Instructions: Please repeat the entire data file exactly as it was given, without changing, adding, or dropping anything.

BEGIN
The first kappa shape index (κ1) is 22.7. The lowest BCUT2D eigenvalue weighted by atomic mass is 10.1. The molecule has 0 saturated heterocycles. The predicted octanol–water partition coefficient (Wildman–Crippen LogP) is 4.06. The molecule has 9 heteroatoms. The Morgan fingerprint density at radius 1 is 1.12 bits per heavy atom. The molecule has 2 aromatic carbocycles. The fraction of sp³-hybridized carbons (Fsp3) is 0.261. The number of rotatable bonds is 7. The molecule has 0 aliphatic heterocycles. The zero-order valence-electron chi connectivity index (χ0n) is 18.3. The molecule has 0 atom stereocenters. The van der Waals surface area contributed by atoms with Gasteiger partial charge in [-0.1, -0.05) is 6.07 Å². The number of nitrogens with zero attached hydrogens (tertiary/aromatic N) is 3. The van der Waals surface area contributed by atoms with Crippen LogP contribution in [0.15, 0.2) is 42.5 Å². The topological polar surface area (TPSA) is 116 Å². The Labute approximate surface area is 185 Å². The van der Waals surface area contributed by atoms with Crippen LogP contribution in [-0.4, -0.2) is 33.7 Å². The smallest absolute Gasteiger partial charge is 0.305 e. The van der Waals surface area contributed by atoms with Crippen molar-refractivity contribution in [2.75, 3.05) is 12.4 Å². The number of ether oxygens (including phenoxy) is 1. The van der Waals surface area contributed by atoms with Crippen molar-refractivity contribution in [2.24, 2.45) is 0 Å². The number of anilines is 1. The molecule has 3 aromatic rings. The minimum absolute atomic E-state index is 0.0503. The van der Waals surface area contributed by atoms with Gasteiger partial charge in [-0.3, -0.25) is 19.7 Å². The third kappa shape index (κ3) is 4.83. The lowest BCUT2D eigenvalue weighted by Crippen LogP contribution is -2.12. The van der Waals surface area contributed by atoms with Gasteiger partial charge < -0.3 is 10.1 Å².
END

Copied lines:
The first kappa shape index (κ1) is 22.7. The lowest BCUT2D eigenvalue weighted by atomic mass is 10.1. The molecule has 0 saturated heterocycles. The predicted octanol–water partition coefficient (Wildman–Crippen LogP) is 4.06. The molecule has 9 heteroatoms. The Morgan fingerprint density at radius 1 is 1.12 bits per heavy atom. The molecule has 2 aromatic carbocycles. The fraction of sp³-hybridized carbons (Fsp3) is 0.261. The number of rotatable bonds is 7. The molecule has 0 aliphatic heterocycles. The zero-order valence-electron chi connectivity index (χ0n) is 18.3. The molecule has 0 atom stereocenters. The van der Waals surface area contributed by atoms with Gasteiger partial charge in [-0.1, -0.05) is 6.07 Å². The number of nitrogens with zero attached hydrogens (tertiary/aromatic N) is 3. The van der Waals surface area contributed by atoms with Crippen LogP contribution in [0.15, 0.2) is 42.5 Å². The topological polar surface area (TPSA) is 116 Å². The Labute approximate surface area is 185 Å². The van der Waals surface area contributed by atoms with Crippen LogP contribution in [-0.4, -0.2) is 33.7 Å². The smallest absolute Gasteiger partial charge is 0.305 e. The van der Waals surface area contributed by atoms with Crippen molar-refractivity contribution in [2.75, 3.05) is 12.4 Å². The number of ether oxygens (including phenoxy) is 1. The van der Waals surface area contributed by atoms with Crippen molar-refractivity contribution in [2.24, 2.45) is 0 Å². The number of anilines is 1. The molecule has 3 aromatic rings. The minimum absolute atomic E-state index is 0.0503. The van der Waals surface area contributed by atoms with Gasteiger partial charge in [-0.3, -0.25) is 19.7 Å². The third kappa shape index (κ3) is 4.83. The lowest BCUT2D eigenvalue weighted by Crippen LogP contribution is -2.12. The van der Waals surface area contributed by atoms with Gasteiger partial charge < -0.3 is 10.1 Å².